Mr Gibbs of the four throbbing wires takes centre stage next and gives us an Urbanised Mongrel offering I have so much enjoyed especially from the classic album 'Wipe-out Beach'. Alvin likes to have an erudite angle and up the 'thinking' stakes. This one has a spiteful undercurrent and pokes and prods at the followers of the fakes where money is gained via the route of vulnerability. The cloaked crusaders who reel off their self-written drivel can almost be seen to squirm as AG snipes and rattles out this high quality ditty. Comfortable and punked - do ya need more? Pace kicks down with the next two with the grinding sub-sleaze of 'Eighteen Wheels' travelling hard and with a touch of Billy-o rock. The rubber burnt is deliberate and driven down a different road taken thus far and the change is indeed welcome. Westernised with sonic spurs glistening in the midday sun this is a song to cruise to and to drink yer liquor to boy. 'Children Of The Flood' is similarly paced but is altogether borne from a different rhythmic vagina. The initial embryo writhes with ecstatic guitar before becoming more controlled and of a more manageable state. This a modern day political outpouring asking what the fuck is going on as the world turns to liquid and the power mongers sail free with loaded pockets. The problem of overpopulation isn't avoided and a doom laden end result is had. I like the way this one provokes thought and as a lover of the natural world appreciate the intention. It is a good tune too – bonus!

'All Blurs Into One' is a classy affair that threatens to erupt and does its best to retain the classical approach and well constructed mode. A brief glimpse is given of a more inflammable episode before a guitar chops the song up and Harper mouths off with glory. The players back him and a genuinely exciting moment is found. Back to the initial routine and it is only a matter of time before the strings slice the thread and the title is given a repeat mode outburst. Magnificent as is the unexpected switch off and renewed spurt of life. An all round triumphant song and one to relish over and over (and over) again! 'Blood' drips to the floor with paranoia. The glossy sheen presented is stylised, grooved up and with a chorus that is seemingly stripped away in ever-enhancing layers. One you may overlook I reckon this - do so at your peril - the power may not be overtly apparent but its there in abundance my good punker.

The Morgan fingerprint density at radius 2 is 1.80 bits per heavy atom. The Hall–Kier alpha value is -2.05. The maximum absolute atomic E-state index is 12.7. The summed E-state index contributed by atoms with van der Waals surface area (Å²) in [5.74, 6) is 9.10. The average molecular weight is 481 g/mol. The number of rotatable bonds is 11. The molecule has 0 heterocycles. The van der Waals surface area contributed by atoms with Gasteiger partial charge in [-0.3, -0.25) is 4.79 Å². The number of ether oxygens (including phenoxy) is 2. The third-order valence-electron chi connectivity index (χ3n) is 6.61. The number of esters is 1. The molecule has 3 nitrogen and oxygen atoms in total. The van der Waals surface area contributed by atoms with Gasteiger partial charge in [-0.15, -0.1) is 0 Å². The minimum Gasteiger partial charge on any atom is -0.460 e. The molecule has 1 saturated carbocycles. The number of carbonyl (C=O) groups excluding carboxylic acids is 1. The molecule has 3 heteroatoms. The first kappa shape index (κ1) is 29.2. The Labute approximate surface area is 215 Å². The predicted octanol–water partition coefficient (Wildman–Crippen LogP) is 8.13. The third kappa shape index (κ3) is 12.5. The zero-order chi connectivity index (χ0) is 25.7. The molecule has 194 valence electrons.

'Rock N Roll Whore' is the sure-fire winner in the pack and is just one good jolly tune to get yer punk rocks off to (even if they are Chinese hint, hint). Easy listening and pure rhythmic spiky top tuneage with all the elements of the pick up and throw away culture so many of us appreciate. Anyone who loves this album will find no fault with this whatsoever and this kind of approachable noise will win much praise from the passing listening lug. Sweetly produced and dealing with those open-legged wasters who some admire and some consider useless spunk receptacles it is pure rock ‘n’ roll nonetheless. A fuck and a suck may be a cheap thrill but this song is something more. 'Strychnine' for me will appeal to the bluesed up brigade who like it old school. Again all components are present and correct and making for a good old shindig with reminiscences of older Subs tunes forever clawing at the door. What can I add - this is regular Subbage to be swigged - get drunk punk!

'Robot Age' closes and entrances with a looping machine-like grind bursting with automated success and persuasive apocalyptic futurism. With Metropolis-like systematic insistence this is a solid wind down and is ground out with thorough desire. The noise is absorbing and done in a hard laboured style and in some ways upholds the inkling that this 4 pronged gadget of cacophony is still working on sound batteries. Great stuff!

So the UK Subs do it again and do it in fine fuckin' style. Varied but without becoming ridiculously experimental just for the sake of it all the basic properties are there for the faithful followers and much new unleashed energy for the recent admirers. If this was the bands debut album back in the day of yore we'd all be hailing the band as the greatest thing ever. I do anyway but will this persuade you too? Shake off the shackles of time - get real, keep moving forward and appreciate this for what it is - brilliant.